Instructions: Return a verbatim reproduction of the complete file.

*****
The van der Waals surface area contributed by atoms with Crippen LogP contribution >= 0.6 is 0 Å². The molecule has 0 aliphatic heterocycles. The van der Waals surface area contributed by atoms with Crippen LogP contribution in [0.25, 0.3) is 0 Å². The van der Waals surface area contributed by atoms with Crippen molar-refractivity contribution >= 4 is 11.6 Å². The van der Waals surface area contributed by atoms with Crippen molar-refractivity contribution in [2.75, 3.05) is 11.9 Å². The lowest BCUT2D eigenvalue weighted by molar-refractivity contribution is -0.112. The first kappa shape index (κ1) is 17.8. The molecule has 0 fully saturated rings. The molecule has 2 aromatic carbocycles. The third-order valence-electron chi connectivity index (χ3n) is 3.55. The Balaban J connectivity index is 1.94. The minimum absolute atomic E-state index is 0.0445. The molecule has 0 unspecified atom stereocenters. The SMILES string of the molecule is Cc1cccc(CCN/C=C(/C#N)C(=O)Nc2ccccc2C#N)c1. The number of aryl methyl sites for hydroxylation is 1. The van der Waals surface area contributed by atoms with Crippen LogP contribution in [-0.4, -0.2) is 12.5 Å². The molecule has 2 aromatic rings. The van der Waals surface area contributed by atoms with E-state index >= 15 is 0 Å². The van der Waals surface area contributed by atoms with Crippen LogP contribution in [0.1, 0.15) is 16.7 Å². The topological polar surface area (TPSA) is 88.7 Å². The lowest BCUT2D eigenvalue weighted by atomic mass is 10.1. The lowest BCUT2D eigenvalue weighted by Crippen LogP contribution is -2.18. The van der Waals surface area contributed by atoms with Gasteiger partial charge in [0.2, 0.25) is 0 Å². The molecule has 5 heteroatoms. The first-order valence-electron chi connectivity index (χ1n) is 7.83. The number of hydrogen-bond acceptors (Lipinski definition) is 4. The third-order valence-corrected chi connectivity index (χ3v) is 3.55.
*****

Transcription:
The van der Waals surface area contributed by atoms with Crippen LogP contribution >= 0.6 is 0 Å². The molecule has 0 aliphatic heterocycles. The van der Waals surface area contributed by atoms with Crippen LogP contribution in [0.25, 0.3) is 0 Å². The van der Waals surface area contributed by atoms with Crippen molar-refractivity contribution >= 4 is 11.6 Å². The van der Waals surface area contributed by atoms with Crippen molar-refractivity contribution in [2.75, 3.05) is 11.9 Å². The lowest BCUT2D eigenvalue weighted by molar-refractivity contribution is -0.112. The first kappa shape index (κ1) is 17.8. The molecule has 0 fully saturated rings. The molecule has 2 aromatic carbocycles. The third-order valence-electron chi connectivity index (χ3n) is 3.55. The Balaban J connectivity index is 1.94. The minimum absolute atomic E-state index is 0.0445. The molecule has 0 unspecified atom stereocenters. The SMILES string of the molecule is Cc1cccc(CCN/C=C(/C#N)C(=O)Nc2ccccc2C#N)c1. The number of aryl methyl sites for hydroxylation is 1. The van der Waals surface area contributed by atoms with Crippen LogP contribution in [-0.4, -0.2) is 12.5 Å². The molecule has 2 aromatic rings. The van der Waals surface area contributed by atoms with E-state index >= 15 is 0 Å². The van der Waals surface area contributed by atoms with Crippen LogP contribution in [0.1, 0.15) is 16.7 Å². The topological polar surface area (TPSA) is 88.7 Å². The lowest BCUT2D eigenvalue weighted by atomic mass is 10.1. The lowest BCUT2D eigenvalue weighted by Crippen LogP contribution is -2.18. The van der Waals surface area contributed by atoms with Gasteiger partial charge in [0.2, 0.25) is 0 Å². The molecule has 5 heteroatoms. The first-order valence-electron chi connectivity index (χ1n) is 7.83. The number of hydrogen-bond acceptors (Lipinski definition) is 4. The third-order valence-corrected chi connectivity index (χ3v) is 3.55.